The CEO & Founder of Carnivore Club gives us five predictions for the future of subscription e-commerce
I am lucky to have participated in back-to-back e-commerce trends that frenzied media and consumers alike. I witnessed firsthand the craze of daily deals and flash sales, as hundreds of aspiring entrepreneurs hopped on the bandwagon and started their own daily deal startups.
Business-tech author details how cognitive systems wield a power like we've never seen and could soon be tending to our agriculture, industry, and service needs
The era of cognitive systems is dawning and building on today’s computer programming era. All machines, for now, require programming, and by definition programming does not allow for alternate scenarios that have not been programmed. To allow alternating outcomes would require going up a level, creating a self-learning Artificial Intelligence (AI) system. Via biomimicry and neuroscience, cognitive computing does this, taking computing concepts to a whole new level.
Global Chief Creative Officer of Saatchi & Saatchi Wellness calls for better wellness tools that will truly impact lives and trigger healthier choices
Over the past few years, countless efforts have been launched to improve our health and wellness through incentives, digital tools and scientific research. As somebody committed to the health and wellness industry, I’m excited by the wearable tech and data tracking being created to tackle our biggest health challenges, from obesity to diabetes. And I’m thrilled with our government’s commitment to researching and tackling issues like obesity.
The Calvert Journal and Afripedia are two creative and perception-altering movements spurred by the Internet's leveling powers
The first edition of IAM (Internet Age Media Weekend Conference) was held in Barcelona with a diverse array of leading minds shaping the future of creative industries around the world, and which are leading the first generation of Internet Age Media. Though the event took place last month, trends observed there have the capacity for great cultural impact.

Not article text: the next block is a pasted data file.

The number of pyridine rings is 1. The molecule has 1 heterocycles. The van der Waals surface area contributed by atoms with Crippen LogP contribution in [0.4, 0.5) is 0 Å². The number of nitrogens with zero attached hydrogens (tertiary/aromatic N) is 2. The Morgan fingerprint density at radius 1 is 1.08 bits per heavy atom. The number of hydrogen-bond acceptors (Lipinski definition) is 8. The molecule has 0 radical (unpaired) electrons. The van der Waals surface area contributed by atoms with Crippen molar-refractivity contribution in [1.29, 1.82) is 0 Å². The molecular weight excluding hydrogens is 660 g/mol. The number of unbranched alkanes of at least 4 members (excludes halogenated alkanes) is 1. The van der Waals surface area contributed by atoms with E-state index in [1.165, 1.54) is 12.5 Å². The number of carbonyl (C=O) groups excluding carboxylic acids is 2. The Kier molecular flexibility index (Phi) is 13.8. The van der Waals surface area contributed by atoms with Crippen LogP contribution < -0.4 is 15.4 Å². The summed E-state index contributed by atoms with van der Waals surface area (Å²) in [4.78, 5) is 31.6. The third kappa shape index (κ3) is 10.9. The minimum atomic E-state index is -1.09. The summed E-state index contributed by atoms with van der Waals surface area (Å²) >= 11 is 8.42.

Author of 98% Pure Potato calls for a reboot of the days when human interaction was at center of agencies' account planning departments
Considering the obsession for numbers, vast datasets, and real-time analysis in current marketing there’s a certain irony that 50 years ago these approaches would have been vilified as ‘scientific advertising’ and discarded. Creatives such as Howard Gossage and Bill Bernbach railed against the use of quickfire quantitative techniques to choose which ads would be effective. And drop those which failed the first round of tests. The fightback started not in New York or San Francisco but in London in the late 1960s when two very different individuals, Stephen King and Stanley Pollitt, created a new department in their agencies and called it the account planning department.
Futures Director at Pearlfisher ruminates on Vivo, an algorithmic will that is as ever-changing as our lives
Vivo is a technology-driven concept service using algorithms to collate and create a true assessment of our estates and personal legacies. It is inspired by the idea of a living will that is very much ‘alive.’
The son of former Creative Director at J. Walter Thompson recalls advertising's golden era through his father's work
There are many memories of the so-called “golden era” of advertising that are conjured up expertly by Matthew Weiner’s TV show Mad Men on AMC Networks. Largely, it is the effort to create a world that somehow captures the excitement of an era that stood for unyielding possibility. For someone like me, who was a small child during those years, with a father who may have been the model for someone like Don Draper, the show is an inescapable reflection of just how great that era really was.
Award-winning marketer and strategist explores the cultural forces behind Canada Goose's success, including rapper Drake
Funny how noticing works. Once you start seeing something, you can’t not see it. Such was the case for me this winter with Canada Goose jackets: One day I took note of the red, white and blue circular patch on the parka’s left shoulder, and almost immediately the coats—which retail for anywhere from $600-$1,200 dollars– seemed to be everywhere.